Most rational people do not look at it as fair or unfair. They simply understand that is the rules of business, and they live within those rules.
Now let’s expand that to someone like Donald Trump. Trump’s business is real estate. So when he buys a giant building or pays to have one built, he has a massive expense in year-one. Now he might get a loan to finance the purchase, but he is still liable for 100% of the cost. If he gets a loan, he is also responsible for the interest on the loan. He cannot write the building purchase off in the first year he spends the money, so he must depreciate it over 20 years or so. Because giant buildings cost hundreds of millions, and sometimes billions of dollars, it is possible that the depreciation alone could completely offset all of his income in any one of those future 20 years – depending on the income generated that year. Is that fair?
Remember, he spent the money in that first year. He may not pay a lot of tax in those years he is depreciating the building, but eventually, when the building turns a profit, and the depreciation is used up, he will pay a lot of tax.
And keep in mind, the simple act of building the building, and then employing people to run it creates hundreds if not thousands of jobs. Of course, he does it because he hopes to make a profit. He is taking all the risk in the business venture, and if it does not work out, he is on the hook for the losses. Plus, he has many buildings – those under construction to those he built 40 years ago – and everything in between. Some make a profit, and some lose money. Some years, when he added it all up, the net number was negative, so he paid no tax. Other years, he had massive profits that were reduced partially by the losses and write-offs, but he still ended up paying a lot in taxes. Is that fair?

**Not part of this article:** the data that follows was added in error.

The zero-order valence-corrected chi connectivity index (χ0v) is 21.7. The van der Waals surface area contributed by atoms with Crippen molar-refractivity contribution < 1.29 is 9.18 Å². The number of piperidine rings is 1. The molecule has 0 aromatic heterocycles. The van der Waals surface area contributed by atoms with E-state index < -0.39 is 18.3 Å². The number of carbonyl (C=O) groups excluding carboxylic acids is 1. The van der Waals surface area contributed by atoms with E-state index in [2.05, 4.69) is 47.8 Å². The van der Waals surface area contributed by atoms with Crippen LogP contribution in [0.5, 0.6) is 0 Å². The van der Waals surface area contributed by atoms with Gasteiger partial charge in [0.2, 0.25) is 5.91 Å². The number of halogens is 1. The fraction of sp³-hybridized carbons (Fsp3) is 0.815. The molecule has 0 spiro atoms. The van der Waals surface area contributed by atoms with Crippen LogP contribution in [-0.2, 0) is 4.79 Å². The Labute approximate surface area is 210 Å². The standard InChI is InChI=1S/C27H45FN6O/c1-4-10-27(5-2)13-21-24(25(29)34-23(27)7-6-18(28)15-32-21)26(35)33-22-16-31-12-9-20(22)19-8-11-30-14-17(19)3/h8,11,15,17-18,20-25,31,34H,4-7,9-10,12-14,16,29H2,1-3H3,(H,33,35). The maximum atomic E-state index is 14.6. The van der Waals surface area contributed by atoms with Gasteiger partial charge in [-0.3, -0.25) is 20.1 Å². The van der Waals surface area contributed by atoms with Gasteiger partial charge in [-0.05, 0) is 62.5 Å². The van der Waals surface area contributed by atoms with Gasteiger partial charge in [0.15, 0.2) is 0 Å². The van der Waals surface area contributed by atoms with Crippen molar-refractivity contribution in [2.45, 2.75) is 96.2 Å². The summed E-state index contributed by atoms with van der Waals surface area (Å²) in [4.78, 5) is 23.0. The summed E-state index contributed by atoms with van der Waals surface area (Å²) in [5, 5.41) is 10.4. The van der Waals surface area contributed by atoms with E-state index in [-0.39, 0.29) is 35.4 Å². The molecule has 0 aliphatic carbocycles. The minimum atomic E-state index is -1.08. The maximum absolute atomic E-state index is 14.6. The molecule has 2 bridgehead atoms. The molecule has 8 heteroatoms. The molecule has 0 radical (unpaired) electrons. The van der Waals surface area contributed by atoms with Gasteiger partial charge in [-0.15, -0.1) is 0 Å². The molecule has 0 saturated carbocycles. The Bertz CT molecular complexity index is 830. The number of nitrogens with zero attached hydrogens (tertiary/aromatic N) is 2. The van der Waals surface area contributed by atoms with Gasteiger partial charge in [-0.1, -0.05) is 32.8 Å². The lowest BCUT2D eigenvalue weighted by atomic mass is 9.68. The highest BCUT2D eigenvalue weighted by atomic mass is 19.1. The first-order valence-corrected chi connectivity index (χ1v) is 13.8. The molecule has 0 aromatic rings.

In all cases above, I would say yes, it’s all fair. We have been issued a set of rules, and most businesses follow those rules to minimize their taxes and maximize their profits as best they can within the law. It would be foolish to do anything different. And if it’s a public company, the stockholders demand that leadership maximize profits and minimize taxes.
These are not crazy loopholes. It all boils down to the simple math of money-in vs. money-out. Money-in is all the money you take in for whatever you sell, and the money-out is all the expenses it takes to produce the product and run the business. The difference is net income, and that is what is taxed. Suppose the IRS were to disallow deducting the expense of buying a building or buying equipment. In that case, the tax burden on every business in America would be so high that it would be impossible to operate. Capital expenditures are legitimate business expenses necessary to run a business, and it is fair to allow business owners to deduct those expenses.
I will leave the deeper discussion of how much a rich guy vs. a poor guy should pay to the politicians. But for this discussion, it would be unfair to employees, owners, and even customers (who would pay more for the products) to disallow these expenses.